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Field Gradient
See Magnetic Field Gradient.
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Magnetic Field Gradient
Magnetic field gradients are used to change the strength of the magnetic field Bo in a certain direction. Gradients are used in MR imaging with selective excitation to select a region for imaging and also to be able to encode the location of MR signals received from the object being imaged. The field strength is measured in Tesla per meter (T/m).

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Incoherent Gradient Echo (Gradient Spoiled)InfoSheet: - Sequences - 
Types of, 
The incoherent gradient echo (gradient spoiled) type of sequence uses a continuous shifting of the RF pulse to spoil the remaining transverse magnetization. The transverse magnetization is destroyed by a magnetic field gradient. This results in a T1 weighted image. Spoiling can be accomplished by RF or a gradient.
Gradient spoiling occurs after each echo by using strong gradients in the slice-select direction after the frequency encoding and before the next RF pulse. Because spins in different locations in the magnet thereby experience a variety of magnetic field strengths, they will precess at differing frequencies; as a consequence they will quickly become dephased. Magnetic field gradients are not very efficient at spoiling the transverse steady state. To be effective, the spins must be forced to precess far enough to become phased randomly with respect to the RF excitation pulse. In clinical MRI machines, the field gradients are set up in such a way that they increase and decrease relative to the center of the magnet; the magnetic field at the magnet 'isocenter' does not change.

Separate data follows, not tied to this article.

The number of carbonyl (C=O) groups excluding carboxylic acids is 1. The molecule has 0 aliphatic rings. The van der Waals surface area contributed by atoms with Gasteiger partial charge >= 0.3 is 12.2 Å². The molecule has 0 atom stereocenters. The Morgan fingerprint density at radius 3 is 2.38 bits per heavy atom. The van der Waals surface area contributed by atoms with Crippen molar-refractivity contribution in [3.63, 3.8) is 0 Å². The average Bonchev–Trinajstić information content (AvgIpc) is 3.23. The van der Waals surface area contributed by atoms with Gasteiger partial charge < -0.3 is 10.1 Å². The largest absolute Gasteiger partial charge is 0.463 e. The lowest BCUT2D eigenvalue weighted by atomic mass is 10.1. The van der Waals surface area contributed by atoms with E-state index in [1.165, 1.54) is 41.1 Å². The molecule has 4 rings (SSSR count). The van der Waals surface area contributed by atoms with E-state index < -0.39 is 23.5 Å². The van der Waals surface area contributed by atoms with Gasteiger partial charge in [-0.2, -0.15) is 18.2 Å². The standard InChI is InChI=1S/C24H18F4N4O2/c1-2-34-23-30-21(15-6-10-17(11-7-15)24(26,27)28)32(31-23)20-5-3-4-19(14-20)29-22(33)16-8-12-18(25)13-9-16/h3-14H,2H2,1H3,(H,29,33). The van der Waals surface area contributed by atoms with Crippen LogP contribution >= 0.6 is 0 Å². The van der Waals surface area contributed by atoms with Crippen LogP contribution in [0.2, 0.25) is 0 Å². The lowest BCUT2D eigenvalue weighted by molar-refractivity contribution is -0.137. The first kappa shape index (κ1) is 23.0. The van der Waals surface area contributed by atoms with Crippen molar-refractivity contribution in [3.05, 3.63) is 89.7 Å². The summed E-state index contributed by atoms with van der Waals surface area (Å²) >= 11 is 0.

The T1 weighting increases with the flip angle and the T2* weighting increases with echo time (TE). Typical repetition time (TR) are 30-500 ms and TE less than 15 ms.
See also Ernst Angle.
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Dephasing Gradient
Magnetic field gradient pulse used to create spatial variation of phase of transverse magnetization. For example, it may be applied prior to signal detection in the presence of a magnetic field gradient with opposite polarity (or of the same polarity if separated by a refocusing RF pulse) so that the resulting gradient echo signal will represent a more complete sampling of the Fourier transformation of the desired image.
See also Spoiler Gradient Pulse.

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Gradient EchoForum -
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(GE) An echo signal generated from a free induction decay by means of a bipolar switched magnetic gradient. The echo is produced by reversing the direction of a magnetic field gradient or by applying balanced pulses of magnetic field gradient before and after a refocusing RF pulse so as to cancel out the position dependent phase shifts that have accumulated due to the gradient.
In the latter case, the gradient echo is generally adjusted to be coincident with the RF spin echo. When the RF and gradient echoes are not coincident, the time of the gradient echo is denoted echo time (TE) and the difference in time between the echoes is denoted time difference (TD).
Gradient echo does not refocus the effects of main field inhomogeneity and therefore is generally used with a short echo time. Disadvantages of gradient echo imaging are compromised anatomic details and artifacts in regions with varying susceptibility e.g. between the air-containing sinuses and brain and especially between haemorrhages and normal tissue.
See also Susceptibility Artifact.

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Mapping of low flip angles in magnetic resonance(.pdf)
Saturday, 1 January 2011   by    
Enhanced Fast GRadient Echo 3-Dimensional (efgre3D) or THRIVE
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